Small Batch!!!! Drinking a "small batch" Kirkland 103 proof (Costco/ made by Beam). Thought about the hundreds of stores that have this whiskey in them and then thought about how many barrels it must be. It might be small compared to Jim Beam white but it ain't small to me. Makes me think of when Federal ammunition brought out their "premium" line of ammunition in the early 80's. Then other brands came out with terms like Supreme and Premier. There is no legal designation for "small batch" It is terminology that makes it sound more elite, which it may be, but really it is just marketing for the most part. In the beer world it is "craft brewed." What the "h" does that really mean?

So "craft brewed" is a bit BSy, but "craft brewery" isn't. Its a term from the American Brewers Association and means a brewery that makes less than some number of barrels per year. Not legal by any means, but one of the larger trade groups I think. http://www.brewersassociation.org/pages/business-tools/craft-brewing-statistics/craft-brewer-defined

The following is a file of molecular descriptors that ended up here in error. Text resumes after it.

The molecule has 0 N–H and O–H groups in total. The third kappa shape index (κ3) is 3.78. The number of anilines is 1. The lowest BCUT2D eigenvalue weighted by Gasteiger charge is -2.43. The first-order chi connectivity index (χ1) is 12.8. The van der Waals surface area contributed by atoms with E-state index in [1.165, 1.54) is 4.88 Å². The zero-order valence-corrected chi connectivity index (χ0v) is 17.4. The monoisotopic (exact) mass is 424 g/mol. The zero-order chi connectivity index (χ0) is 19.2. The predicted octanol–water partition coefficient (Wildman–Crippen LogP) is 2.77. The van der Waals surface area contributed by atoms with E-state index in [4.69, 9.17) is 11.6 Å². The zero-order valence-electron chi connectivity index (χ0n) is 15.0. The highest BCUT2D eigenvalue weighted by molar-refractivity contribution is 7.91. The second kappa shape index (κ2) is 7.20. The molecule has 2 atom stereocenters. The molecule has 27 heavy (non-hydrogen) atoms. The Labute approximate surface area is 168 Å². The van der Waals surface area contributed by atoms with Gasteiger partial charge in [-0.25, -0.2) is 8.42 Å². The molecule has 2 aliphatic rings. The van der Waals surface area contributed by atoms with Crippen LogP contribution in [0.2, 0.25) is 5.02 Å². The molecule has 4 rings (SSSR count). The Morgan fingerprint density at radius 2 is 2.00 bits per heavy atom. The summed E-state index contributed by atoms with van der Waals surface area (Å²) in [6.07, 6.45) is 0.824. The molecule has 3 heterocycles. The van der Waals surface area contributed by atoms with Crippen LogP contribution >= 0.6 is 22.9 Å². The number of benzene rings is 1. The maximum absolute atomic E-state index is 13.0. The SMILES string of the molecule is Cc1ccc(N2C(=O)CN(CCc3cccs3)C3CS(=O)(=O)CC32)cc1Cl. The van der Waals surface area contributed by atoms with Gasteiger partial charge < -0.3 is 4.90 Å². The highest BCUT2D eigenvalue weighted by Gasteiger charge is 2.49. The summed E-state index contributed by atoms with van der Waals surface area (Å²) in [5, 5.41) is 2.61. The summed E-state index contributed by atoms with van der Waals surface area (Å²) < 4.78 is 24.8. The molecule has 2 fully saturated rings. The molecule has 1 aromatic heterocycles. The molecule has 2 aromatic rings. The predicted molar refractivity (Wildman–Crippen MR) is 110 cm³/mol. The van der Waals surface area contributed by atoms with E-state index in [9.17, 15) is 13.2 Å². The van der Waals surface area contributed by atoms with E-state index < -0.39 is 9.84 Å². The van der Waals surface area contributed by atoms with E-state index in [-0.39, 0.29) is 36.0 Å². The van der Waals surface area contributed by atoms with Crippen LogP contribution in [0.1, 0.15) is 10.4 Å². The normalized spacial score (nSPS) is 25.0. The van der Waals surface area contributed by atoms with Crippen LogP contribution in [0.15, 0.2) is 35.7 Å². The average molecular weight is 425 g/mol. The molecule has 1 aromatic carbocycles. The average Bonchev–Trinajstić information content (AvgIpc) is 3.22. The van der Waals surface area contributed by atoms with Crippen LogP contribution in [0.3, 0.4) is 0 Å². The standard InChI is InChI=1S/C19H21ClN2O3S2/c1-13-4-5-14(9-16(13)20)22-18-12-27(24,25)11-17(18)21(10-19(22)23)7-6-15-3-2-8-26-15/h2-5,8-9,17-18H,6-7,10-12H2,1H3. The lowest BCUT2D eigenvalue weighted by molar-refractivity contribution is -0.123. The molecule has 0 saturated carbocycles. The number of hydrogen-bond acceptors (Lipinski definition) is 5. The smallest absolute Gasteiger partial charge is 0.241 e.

FWIW, we did the New Belgium tour while we were out in CO last year, and our guide told us they just bumped up the number because Sam Adams cracked it and there was nothing in beer industry terms between craft volumes and Coors.

squire
03-21-2013, 14:44
If I like the beer it doesn't matter to me who made it.

shoshani
03-25-2013, 10:11
I built a fire today because it is still winter in Ohio never mind what the calendar says. Had a couple nice pours of VOB and noticed, for like the seventy eleventh time, that the neck band said it was "hand crafted." I have been to the distillery so I was wondering what in the world "hand crafted" meant.

See, here's the thing, too: at least in Jim Murray's books from 15 years or so ago, the Barton plant is described as perhaps the most industrial, utilitarian whiskey distillery of them all. A distillery built to do its job, make a lot of whiskey and make it well. Not sure how hand-crafty that can be. But, it's delicious so most of us probably don't really care. :)

squire
03-25-2013, 10:20
Well, the barrels are hand crafted so I suppose anyone could claim some such thing.

P&MLiquorsEric
03-25-2013, 11:35